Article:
Identifying Sorting - In Theory
AbstractWe argue that using wage data alone, it is virtually impossible to identify whether Assortative Matching between worker and firm types is positive or negative. In standard competitive matching models the wages are determined by the marginal contribution of a worker, and the marginal contribution might be higher or lower for low productivity firms depending on the production function. For every production function that induces positive sorting we can find a production function that induces negative sorting but generates identical wages. This arises even when we allow for non-competitive mismatch, for example due to search frictions. Even though we cannot identify the sign of the sorting, we can identify the strength, i.e., the magnitude of the cross-partial, and the associated welfare loss. While we show analytically that standard fixed effects regressions are not suitable to recover the strength of sorting, we propose an alternative procedure that measures the strength of sorting in the presence of search frictions independent of the sign of the sorting.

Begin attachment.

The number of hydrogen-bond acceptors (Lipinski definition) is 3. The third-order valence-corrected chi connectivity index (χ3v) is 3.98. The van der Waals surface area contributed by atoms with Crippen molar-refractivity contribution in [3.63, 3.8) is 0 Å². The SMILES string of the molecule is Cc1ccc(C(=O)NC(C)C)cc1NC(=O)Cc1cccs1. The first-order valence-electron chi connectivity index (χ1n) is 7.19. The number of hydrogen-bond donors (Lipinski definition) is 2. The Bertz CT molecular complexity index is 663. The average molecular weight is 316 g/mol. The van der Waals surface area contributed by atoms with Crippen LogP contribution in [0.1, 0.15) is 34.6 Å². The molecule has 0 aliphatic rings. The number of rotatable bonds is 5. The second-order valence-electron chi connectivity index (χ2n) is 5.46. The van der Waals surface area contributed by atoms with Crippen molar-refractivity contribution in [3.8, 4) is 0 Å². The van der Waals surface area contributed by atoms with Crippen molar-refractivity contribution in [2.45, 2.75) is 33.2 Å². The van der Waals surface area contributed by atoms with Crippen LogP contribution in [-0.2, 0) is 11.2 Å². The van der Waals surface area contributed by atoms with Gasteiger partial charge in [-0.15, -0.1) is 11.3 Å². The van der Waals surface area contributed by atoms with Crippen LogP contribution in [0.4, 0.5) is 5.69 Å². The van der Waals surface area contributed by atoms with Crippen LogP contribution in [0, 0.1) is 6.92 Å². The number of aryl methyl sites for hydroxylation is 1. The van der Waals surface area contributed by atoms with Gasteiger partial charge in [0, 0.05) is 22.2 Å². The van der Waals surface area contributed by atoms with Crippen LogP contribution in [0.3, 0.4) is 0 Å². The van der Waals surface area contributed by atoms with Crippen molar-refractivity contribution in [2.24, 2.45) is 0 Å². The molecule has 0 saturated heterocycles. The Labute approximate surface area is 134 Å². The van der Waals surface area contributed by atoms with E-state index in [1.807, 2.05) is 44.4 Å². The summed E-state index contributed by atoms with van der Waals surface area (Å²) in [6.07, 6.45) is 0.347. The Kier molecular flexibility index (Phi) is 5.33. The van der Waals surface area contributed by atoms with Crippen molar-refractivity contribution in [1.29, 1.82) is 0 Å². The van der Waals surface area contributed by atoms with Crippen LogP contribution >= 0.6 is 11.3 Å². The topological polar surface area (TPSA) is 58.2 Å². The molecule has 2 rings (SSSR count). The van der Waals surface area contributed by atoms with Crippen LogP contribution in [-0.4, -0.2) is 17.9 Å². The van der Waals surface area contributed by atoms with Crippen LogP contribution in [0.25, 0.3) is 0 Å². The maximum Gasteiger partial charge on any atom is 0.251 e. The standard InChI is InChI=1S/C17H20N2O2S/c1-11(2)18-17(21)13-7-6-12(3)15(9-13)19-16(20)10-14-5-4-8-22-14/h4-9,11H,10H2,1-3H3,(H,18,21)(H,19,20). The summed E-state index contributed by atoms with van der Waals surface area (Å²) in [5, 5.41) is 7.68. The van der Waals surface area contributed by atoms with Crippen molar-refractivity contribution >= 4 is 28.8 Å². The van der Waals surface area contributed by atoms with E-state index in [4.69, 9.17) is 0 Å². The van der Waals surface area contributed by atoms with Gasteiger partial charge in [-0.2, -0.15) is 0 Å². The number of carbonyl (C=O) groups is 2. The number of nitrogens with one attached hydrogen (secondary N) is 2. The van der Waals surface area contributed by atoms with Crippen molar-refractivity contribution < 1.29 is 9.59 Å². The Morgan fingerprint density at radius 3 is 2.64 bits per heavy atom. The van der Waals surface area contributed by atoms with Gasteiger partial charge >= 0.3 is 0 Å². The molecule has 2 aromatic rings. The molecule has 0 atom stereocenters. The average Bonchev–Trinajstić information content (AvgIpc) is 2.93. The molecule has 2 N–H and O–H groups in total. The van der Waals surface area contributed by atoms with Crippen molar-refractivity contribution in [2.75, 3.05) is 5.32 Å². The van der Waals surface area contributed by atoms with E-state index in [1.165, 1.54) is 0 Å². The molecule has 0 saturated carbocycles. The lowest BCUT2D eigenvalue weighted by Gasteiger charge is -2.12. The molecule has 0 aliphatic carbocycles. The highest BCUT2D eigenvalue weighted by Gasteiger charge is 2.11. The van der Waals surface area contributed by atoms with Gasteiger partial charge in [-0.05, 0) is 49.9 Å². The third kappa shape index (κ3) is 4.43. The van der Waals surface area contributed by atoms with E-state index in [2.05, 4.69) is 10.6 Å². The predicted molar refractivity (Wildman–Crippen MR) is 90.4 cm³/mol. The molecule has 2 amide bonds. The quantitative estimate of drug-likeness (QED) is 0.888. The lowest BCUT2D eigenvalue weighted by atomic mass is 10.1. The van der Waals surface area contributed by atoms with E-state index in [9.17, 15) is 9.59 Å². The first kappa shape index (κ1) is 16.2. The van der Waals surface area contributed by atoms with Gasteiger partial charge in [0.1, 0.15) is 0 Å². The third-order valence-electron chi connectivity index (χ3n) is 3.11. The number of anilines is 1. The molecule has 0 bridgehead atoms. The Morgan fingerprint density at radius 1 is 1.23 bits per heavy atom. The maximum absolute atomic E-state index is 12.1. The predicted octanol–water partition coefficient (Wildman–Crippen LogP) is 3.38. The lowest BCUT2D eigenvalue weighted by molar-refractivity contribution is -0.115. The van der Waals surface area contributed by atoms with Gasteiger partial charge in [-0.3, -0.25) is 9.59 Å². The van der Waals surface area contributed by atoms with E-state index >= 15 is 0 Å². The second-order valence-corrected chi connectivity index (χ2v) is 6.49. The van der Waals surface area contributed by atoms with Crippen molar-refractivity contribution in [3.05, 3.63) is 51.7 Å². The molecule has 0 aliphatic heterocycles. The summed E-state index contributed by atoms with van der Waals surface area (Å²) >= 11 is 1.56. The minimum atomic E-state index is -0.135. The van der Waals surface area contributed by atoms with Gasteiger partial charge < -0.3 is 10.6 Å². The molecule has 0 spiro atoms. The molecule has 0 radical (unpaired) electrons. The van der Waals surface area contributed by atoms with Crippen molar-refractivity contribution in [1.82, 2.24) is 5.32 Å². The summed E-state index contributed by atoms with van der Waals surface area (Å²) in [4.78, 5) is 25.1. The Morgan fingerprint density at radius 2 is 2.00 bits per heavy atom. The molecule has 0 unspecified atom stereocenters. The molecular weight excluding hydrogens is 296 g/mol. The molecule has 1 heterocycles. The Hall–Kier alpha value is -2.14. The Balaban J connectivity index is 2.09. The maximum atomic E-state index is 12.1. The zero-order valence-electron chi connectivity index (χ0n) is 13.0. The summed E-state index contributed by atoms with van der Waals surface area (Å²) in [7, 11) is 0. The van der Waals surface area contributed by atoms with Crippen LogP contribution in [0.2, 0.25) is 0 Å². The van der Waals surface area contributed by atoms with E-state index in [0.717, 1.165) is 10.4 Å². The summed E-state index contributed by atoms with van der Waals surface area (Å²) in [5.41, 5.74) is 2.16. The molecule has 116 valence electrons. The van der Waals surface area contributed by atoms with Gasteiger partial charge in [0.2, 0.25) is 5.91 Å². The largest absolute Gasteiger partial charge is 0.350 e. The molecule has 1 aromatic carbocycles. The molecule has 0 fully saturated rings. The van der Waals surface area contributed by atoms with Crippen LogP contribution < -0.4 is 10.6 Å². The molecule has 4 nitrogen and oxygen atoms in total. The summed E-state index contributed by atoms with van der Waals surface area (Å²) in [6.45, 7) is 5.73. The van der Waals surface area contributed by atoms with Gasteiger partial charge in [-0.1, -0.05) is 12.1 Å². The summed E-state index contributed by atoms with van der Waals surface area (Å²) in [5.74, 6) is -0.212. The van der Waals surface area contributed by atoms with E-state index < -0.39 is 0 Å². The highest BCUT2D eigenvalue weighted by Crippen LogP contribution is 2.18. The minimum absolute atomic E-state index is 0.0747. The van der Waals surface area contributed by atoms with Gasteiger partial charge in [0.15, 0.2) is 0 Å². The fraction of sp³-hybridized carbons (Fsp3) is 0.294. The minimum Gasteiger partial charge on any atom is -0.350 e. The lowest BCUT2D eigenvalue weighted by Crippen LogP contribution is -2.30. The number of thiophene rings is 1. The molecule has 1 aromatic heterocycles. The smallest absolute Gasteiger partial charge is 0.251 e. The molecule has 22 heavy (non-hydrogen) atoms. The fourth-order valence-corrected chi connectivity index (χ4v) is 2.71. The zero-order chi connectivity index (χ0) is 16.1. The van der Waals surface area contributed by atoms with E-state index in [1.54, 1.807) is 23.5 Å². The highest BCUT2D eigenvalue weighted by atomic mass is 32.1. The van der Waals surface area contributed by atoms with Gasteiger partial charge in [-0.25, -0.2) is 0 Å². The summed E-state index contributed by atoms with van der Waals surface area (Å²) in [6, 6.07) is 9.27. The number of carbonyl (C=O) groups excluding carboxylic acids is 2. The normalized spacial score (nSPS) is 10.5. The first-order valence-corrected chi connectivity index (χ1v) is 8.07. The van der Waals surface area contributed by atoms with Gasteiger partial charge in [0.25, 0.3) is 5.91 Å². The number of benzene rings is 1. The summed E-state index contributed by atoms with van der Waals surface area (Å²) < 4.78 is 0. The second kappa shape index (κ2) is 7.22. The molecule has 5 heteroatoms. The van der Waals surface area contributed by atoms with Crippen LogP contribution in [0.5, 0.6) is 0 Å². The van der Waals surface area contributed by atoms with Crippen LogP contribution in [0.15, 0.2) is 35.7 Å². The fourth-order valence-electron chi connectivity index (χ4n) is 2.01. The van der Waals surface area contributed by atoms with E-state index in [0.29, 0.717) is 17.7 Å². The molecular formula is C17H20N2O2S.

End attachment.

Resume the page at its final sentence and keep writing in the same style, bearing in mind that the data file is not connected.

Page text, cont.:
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Bibliographic InfoPaper provided by Penn Institute for Economic Research, Department of Economics, University of Pennsylvania in its series PIER Working Paper Archive with number 09-007.
Length: 30 pages
Date of creation: 02 Jan 2009
Date of revision:
sorting; assortative matching; identification; linked employer-employee data; interpretation of fixed-effects;
Other versions of this item:
- J31 - Labor and Demographic Economics - - Wages, Compensation, and Labor Costs - - - Wage Level and Structure; Wage Differentials
- C78 - Mathematical and Quantitative Methods - - Game Theory and Bargaining Theory - - - Bargaining Theory; Matching Theory
This paper has been announced in the following NEP Reports:
- NEP-ALL-2009-02-14 (All new papers)
- NEP-BEC-2009-02-14 (Business Economics)
- NEP-LAB-2009-02-14 (Labour Economics)
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